Cerebral anesthesia for localization of speech:
the contribution of W. James Gardner

by
Harris LJ, Snyder PJ.
Department of Psychology,
Michigan State University,
East Lansing 48824, USA.
ljharris@msu.edu
Brain Lang. 1997 Feb 15;56(3):377-96


ABSTRACT

In 1949, the neurologist Juhn Wada reported the first use of a new procedure for determining the localization of speech and language in neurological patients: examination of the effects on speech and language after injecting a barbiturate, sodium amytal, into the internal carotid artery of each hemisphere in succession. By the 1960's, Wada's Intracarotid Amobarbital Procedure, or IAP, had become the method of choice for identifying the speech-dominant side in one kind of neurological patient, persons with epilepsy who are candidates for surgical resection, and it remains so today. In 1941, however, an American neurosurgeon, W. James Gardner, reported his use of a different anesthetization procedure for speech localization in neurological patients. Instead of injecting sodium amytal through the blood supply, as in IAP, Gardner injected procaine hydrochloride directly into cortical tissue. In this paper, we provide a brief biography of Gardner. We then discuss his method of cortical anesthetization, the theoretical and empirical background guiding his use of this method and his choice of patients, and, finally, the fate of Gardner's method within the scientific community.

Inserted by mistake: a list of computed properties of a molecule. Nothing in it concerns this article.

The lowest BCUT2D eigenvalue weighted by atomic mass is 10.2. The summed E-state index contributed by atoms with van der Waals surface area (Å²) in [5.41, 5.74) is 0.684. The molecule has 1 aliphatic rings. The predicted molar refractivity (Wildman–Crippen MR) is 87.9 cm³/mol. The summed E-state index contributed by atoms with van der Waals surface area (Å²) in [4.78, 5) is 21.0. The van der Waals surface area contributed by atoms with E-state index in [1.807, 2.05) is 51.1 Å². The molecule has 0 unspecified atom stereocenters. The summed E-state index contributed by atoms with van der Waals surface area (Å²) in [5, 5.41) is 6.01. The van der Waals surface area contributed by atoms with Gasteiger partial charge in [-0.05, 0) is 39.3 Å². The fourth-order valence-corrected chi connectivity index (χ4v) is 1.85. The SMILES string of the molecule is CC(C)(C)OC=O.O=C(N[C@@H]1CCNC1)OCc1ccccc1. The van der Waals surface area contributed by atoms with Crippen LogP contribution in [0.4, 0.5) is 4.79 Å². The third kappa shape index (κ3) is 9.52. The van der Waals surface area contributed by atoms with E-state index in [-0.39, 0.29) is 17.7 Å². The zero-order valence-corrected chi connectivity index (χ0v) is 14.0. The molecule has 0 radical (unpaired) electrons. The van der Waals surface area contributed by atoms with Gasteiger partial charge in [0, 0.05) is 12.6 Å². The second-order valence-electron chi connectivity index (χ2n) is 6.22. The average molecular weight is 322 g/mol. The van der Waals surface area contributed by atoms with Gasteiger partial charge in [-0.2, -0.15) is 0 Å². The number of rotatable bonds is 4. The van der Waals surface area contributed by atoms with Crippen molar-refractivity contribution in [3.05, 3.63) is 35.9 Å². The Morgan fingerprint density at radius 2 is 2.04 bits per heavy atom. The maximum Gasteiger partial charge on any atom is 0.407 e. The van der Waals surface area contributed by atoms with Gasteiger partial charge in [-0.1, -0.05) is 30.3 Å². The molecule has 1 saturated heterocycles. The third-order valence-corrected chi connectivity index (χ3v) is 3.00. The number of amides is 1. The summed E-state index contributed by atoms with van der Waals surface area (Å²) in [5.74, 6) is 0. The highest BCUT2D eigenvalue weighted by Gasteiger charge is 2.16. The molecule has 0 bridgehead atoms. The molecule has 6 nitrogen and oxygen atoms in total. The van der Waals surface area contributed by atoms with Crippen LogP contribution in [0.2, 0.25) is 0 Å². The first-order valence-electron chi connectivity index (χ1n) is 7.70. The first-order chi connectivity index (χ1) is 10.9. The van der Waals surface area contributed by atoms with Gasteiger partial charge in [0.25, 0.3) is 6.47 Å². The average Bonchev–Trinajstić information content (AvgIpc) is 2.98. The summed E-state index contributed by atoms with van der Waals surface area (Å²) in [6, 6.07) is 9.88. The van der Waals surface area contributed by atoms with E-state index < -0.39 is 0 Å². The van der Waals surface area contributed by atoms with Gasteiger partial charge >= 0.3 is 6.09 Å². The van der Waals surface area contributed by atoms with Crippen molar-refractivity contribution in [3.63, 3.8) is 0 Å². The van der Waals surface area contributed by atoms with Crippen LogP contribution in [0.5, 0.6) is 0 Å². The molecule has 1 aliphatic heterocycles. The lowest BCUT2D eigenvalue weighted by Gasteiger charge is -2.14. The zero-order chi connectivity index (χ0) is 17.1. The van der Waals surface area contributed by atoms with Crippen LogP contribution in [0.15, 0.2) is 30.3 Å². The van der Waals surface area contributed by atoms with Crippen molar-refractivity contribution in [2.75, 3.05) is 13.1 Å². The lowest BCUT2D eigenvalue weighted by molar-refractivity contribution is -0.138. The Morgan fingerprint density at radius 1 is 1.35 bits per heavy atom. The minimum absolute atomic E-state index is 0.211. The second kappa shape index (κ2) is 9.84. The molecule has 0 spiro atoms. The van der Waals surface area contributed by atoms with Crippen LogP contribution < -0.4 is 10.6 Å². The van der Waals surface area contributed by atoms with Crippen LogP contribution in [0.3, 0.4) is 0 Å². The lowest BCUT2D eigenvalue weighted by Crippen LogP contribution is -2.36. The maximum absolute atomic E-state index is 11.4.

People
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